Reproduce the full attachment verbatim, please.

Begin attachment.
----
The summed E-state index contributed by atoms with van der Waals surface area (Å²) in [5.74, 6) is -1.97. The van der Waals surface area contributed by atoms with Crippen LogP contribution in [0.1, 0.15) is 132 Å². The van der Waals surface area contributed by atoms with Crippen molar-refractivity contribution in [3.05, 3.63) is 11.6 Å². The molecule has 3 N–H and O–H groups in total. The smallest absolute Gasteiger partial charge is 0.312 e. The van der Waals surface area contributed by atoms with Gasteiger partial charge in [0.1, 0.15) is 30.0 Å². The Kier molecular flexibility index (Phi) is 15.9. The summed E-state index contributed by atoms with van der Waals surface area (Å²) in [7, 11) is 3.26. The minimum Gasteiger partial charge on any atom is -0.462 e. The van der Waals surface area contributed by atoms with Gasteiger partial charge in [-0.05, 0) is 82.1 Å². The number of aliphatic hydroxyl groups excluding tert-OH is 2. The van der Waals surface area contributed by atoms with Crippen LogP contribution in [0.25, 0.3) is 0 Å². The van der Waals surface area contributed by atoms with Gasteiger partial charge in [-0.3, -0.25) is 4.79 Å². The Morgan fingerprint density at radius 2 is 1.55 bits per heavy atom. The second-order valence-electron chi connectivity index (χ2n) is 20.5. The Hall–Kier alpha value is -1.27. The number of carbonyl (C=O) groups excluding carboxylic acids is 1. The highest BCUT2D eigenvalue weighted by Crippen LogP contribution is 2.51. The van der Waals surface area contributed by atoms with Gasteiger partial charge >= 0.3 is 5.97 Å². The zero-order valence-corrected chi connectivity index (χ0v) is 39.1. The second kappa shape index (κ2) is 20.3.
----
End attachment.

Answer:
The summed E-state index contributed by atoms with van der Waals surface area (Å²) in [5.74, 6) is -1.97. The van der Waals surface area contributed by atoms with Crippen LogP contribution in [0.1, 0.15) is 132 Å². The van der Waals surface area contributed by atoms with Crippen molar-refractivity contribution in [3.05, 3.63) is 11.6 Å². The molecule has 3 N–H and O–H groups in total. The smallest absolute Gasteiger partial charge is 0.312 e. The van der Waals surface area contributed by atoms with Gasteiger partial charge in [0.1, 0.15) is 30.0 Å². The Kier molecular flexibility index (Phi) is 15.9. The summed E-state index contributed by atoms with van der Waals surface area (Å²) in [7, 11) is 3.26. The minimum Gasteiger partial charge on any atom is -0.462 e. The van der Waals surface area contributed by atoms with Gasteiger partial charge in [-0.05, 0) is 82.1 Å². The number of aliphatic hydroxyl groups excluding tert-OH is 2. The van der Waals surface area contributed by atoms with Crippen LogP contribution in [0.25, 0.3) is 0 Å². The van der Waals surface area contributed by atoms with Gasteiger partial charge in [-0.3, -0.25) is 4.79 Å². The Morgan fingerprint density at radius 2 is 1.55 bits per heavy atom. The second-order valence-electron chi connectivity index (χ2n) is 20.5. The Hall–Kier alpha value is -1.27. The number of carbonyl (C=O) groups excluding carboxylic acids is 1. The highest BCUT2D eigenvalue weighted by Crippen LogP contribution is 2.51. The van der Waals surface area contributed by atoms with Gasteiger partial charge >= 0.3 is 5.97 Å². The zero-order valence-corrected chi connectivity index (χ0v) is 39.1. The second kappa shape index (κ2) is 20.3.